Marc Lynch and Deen Frelon of George Washington University have published an interesting report called Blogs and Bullets. They study how social media data was analyzed during the 2011 Egyptian Revolution and conclude that “social media undermines transitions to Democracy.”
In this post, I offer my take on the kinds of conclusions that can be drawn from analyzing social media data in this context.
But first, what I consider the two domains of social media analysis. This is something that the authors, along with many trying to study Twitter or social media, do not do. Yet it has important “Big Picture” policy ramifications.
The Two Social Media Domains:
The Tactical: What does the data say in response to questions like how are the protests being organized, who is organizing the protests, what are the specific grievances of the people who show up at the protests etc.
The Strategic: To what extent does the data enable one to draw decisive answers to questions like “do the protestors represent public opinion at large? Or “What position should the US take on Egypt?” aka “The Big Picture.”
My contention is that, at the time of the Arab Spring, specifically as relates to Egypt, journalists, think-tankers, the media in general, confused the two domains. They considered to be strategic, information that was purely tactical.
They also wildly misread the data that was available. This contributed to a climate where many of not most American commentators significantly misread the overall strategic Egyptian big-picture.
Blogs and Bullet’s (purely tactical) Conclusions:
All of these conclusions seem logical to me. But they exclusively fall in the tactical d0main. Nothing of the above would have been useful to say, President Obama in 2011 in informing the US approach to Egypt.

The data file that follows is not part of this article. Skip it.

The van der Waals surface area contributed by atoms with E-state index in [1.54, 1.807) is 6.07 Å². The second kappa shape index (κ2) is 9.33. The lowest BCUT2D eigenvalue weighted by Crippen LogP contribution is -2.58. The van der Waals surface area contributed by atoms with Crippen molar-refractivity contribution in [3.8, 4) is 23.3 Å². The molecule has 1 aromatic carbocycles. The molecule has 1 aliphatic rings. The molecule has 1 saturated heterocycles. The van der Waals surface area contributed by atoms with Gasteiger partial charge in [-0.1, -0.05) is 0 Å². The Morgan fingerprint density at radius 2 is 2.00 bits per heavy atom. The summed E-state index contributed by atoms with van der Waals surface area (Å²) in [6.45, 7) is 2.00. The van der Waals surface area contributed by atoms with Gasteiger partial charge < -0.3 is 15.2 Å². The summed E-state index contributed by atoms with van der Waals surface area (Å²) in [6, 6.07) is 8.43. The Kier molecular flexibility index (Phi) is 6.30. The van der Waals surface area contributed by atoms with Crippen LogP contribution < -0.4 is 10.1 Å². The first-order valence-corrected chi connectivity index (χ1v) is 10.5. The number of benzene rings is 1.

This brings us to the first mistake made by those analyzing Social Media.
Mistake #1 – Inflating the importance of the English Language Twittersphere in a country like Egypt
I agree completely with the authors on this point.
If you are Egyptian and you know English well enough to Tweet in English you are in the top 10% socio-economically. You aren’t “representative” of 90% of the population.
Just to be clear, my critique here is not at all of those particular Egyptians. Far from it. The critique is with the journalists covering their Tweets, 99% of whom made no such distinctions. Instead of humbly saying something like:
“Here are the conclusions that we can draw from the very small portion of Egyptians who are Tweeting in English.”
The overwhelming majority of Western media at the time was happy to say this:
“here are what the Egyptians are saying.”
These are two completely different statements ( I should also add that the exact same pattern occurred during the media’s coverage of the 2009 Iranian Revolution).
If journalists had read Arabic Tweets as much as they read English tweets, they clearly would have have gotten a more nuanced assessment of the Strategic Big Picture and it would have been more pro-Mubarak, or at least less “all in with the protestors.”